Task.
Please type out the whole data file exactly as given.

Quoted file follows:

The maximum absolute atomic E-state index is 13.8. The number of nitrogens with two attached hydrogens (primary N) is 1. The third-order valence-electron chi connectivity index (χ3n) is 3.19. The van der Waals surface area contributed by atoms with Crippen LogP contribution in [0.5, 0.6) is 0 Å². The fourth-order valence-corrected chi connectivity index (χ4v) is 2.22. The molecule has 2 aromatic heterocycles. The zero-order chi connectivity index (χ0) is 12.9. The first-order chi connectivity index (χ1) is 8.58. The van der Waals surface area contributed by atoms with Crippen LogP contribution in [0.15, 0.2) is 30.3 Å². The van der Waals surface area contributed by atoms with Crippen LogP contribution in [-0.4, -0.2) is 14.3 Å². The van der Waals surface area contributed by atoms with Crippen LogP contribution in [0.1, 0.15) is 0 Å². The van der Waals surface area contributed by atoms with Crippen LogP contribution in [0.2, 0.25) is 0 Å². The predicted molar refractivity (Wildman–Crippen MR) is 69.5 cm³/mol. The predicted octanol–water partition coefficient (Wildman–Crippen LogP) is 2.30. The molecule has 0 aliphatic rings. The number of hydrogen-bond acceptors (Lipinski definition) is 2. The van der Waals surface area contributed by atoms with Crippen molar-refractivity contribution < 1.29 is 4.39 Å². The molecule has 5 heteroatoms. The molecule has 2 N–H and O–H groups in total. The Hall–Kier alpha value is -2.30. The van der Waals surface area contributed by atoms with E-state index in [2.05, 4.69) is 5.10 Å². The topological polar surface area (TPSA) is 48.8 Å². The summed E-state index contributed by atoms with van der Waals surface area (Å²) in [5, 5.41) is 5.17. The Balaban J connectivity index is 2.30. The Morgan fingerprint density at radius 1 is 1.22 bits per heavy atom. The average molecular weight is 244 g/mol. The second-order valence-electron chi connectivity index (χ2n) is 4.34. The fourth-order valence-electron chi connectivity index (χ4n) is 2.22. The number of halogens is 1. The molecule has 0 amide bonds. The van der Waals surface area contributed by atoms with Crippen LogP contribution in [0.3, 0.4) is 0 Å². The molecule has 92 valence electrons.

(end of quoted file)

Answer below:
The maximum absolute atomic E-state index is 13.8. The number of nitrogens with two attached hydrogens (primary N) is 1. The third-order valence-electron chi connectivity index (χ3n) is 3.19. The van der Waals surface area contributed by atoms with Crippen LogP contribution in [0.5, 0.6) is 0 Å². The fourth-order valence-corrected chi connectivity index (χ4v) is 2.22. The molecule has 2 aromatic heterocycles. The zero-order chi connectivity index (χ0) is 12.9. The first-order chi connectivity index (χ1) is 8.58. The van der Waals surface area contributed by atoms with Crippen LogP contribution in [0.15, 0.2) is 30.3 Å². The van der Waals surface area contributed by atoms with Crippen LogP contribution in [-0.4, -0.2) is 14.3 Å². The van der Waals surface area contributed by atoms with Crippen LogP contribution in [0.1, 0.15) is 0 Å². The van der Waals surface area contributed by atoms with Crippen LogP contribution in [0.2, 0.25) is 0 Å². The predicted molar refractivity (Wildman–Crippen MR) is 69.5 cm³/mol. The predicted octanol–water partition coefficient (Wildman–Crippen LogP) is 2.30. The molecule has 0 aliphatic rings. The number of hydrogen-bond acceptors (Lipinski definition) is 2. The van der Waals surface area contributed by atoms with Crippen molar-refractivity contribution < 1.29 is 4.39 Å². The molecule has 5 heteroatoms. The molecule has 2 N–H and O–H groups in total. The Hall–Kier alpha value is -2.30. The van der Waals surface area contributed by atoms with E-state index in [2.05, 4.69) is 5.10 Å². The topological polar surface area (TPSA) is 48.8 Å². The summed E-state index contributed by atoms with van der Waals surface area (Å²) in [5, 5.41) is 5.17. The Balaban J connectivity index is 2.30. The Morgan fingerprint density at radius 1 is 1.22 bits per heavy atom. The average molecular weight is 244 g/mol. The second-order valence-electron chi connectivity index (χ2n) is 4.34. The fourth-order valence-electron chi connectivity index (χ4n) is 2.22. The number of halogens is 1. The molecule has 0 amide bonds. The van der Waals surface area contributed by atoms with Crippen LogP contribution in [0.3, 0.4) is 0 Å². The molecule has 92 valence electrons.